You can also prevent or limit the games, books, movies, and other apps they can download from the iTunes Store, or cut them off entirely.
If you’re an all-Apple household, you can use the new Family Sharing features of iOS 8 to manage everyone’s devices. Go into Settings on your iPhone or iPad and open iCloud. (Instructions for setting up iCloud can be found on Apple’s support site.) Then select Set up Family Sharing and tap Get Started. You’ll have to click through a bunch of screens to verify that you’re the family organizer and that the correct credit information is on file at the iTunes Store.
To add an account you want to manage, select Add Family Member, enter her iCloud email address, and then tap Next. You may be prompted to sign in with your Apple ID if you haven’t already.
She’ll receive a notification on her phone asking her to accept the invitation to Family Sharing and to agree to share her iTunes purchases and location information.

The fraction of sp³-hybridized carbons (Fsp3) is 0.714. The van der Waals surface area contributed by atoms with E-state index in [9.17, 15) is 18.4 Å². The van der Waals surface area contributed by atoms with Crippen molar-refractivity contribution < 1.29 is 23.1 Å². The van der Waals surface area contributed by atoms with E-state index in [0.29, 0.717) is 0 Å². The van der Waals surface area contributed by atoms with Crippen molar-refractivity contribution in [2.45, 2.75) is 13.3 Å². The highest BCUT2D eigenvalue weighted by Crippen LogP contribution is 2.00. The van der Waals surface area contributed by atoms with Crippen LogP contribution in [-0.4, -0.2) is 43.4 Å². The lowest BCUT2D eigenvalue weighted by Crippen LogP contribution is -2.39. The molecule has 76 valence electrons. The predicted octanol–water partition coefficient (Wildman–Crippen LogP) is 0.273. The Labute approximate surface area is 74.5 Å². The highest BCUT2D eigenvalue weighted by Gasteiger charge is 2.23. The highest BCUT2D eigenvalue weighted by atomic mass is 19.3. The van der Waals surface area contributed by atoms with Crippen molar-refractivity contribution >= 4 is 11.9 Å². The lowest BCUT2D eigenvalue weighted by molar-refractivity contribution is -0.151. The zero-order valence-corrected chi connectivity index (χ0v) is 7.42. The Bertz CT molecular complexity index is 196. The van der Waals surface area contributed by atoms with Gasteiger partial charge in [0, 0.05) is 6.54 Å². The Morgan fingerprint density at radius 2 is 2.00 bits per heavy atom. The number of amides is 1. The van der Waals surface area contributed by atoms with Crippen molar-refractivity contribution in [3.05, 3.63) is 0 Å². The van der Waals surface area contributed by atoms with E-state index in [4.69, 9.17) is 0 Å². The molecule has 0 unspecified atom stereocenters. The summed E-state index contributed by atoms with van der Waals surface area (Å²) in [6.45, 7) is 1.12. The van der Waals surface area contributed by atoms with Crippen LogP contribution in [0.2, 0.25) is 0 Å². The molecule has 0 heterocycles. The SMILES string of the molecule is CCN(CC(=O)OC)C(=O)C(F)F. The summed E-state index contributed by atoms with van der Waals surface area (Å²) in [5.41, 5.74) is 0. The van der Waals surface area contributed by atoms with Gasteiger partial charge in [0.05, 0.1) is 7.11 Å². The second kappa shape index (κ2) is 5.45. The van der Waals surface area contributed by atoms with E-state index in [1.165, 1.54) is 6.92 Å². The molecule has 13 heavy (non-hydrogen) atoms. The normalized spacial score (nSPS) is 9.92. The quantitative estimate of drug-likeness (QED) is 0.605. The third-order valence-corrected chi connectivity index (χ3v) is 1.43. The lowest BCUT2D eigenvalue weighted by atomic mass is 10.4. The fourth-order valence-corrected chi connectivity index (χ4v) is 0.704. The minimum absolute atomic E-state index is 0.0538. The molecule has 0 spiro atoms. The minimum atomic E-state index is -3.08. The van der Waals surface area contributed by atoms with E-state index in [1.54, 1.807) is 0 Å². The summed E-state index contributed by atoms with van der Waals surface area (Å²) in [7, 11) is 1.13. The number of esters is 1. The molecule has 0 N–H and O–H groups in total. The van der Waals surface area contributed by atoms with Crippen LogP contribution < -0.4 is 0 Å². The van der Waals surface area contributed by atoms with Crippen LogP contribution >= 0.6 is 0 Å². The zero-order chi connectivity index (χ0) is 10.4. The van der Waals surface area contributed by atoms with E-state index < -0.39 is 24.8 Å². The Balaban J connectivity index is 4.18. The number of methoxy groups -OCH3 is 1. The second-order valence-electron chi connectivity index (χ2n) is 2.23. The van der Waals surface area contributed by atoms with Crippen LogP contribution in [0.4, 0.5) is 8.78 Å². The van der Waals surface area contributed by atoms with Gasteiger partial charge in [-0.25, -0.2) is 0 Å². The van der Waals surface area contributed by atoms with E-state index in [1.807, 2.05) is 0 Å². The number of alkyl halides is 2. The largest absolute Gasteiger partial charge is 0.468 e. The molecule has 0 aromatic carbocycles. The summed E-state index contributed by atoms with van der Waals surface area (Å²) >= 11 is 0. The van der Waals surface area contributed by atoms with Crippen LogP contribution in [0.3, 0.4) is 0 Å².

If you enable the Parent/Guardian option (you’ll find it inside the iCloud settings under Family), you’ll be able to monitor everything your kids try to download from iTunes. When the kids want to buy something, you get an alert on your iPhone that lets you OK or nix the purchase. You can also use it to share music, videos, or apps you’ve purchased; create a family calendar; and track the location of your loved ones (or, at least, their loved phones).
Android: Mostly a void
Want to set up parental controls on an Android device? You’ll have to either use the native apps that come with the handset or tablet (like Samsung’s and Amazon’s) or pay for a third-party app like Famigo or Funamo that lets you limit the apps your kids use, the websites they visit, and the stuff they install.
Android 5.0 will, however, let you restrict apps based on their “maturity” ratings and require a password for purchases. You start by launching the Google Play app; then tap the three horizontal lines in the upper-left corner of the screen and select Settings. Under User controls select Content Filtering and pick the maturity level you desire.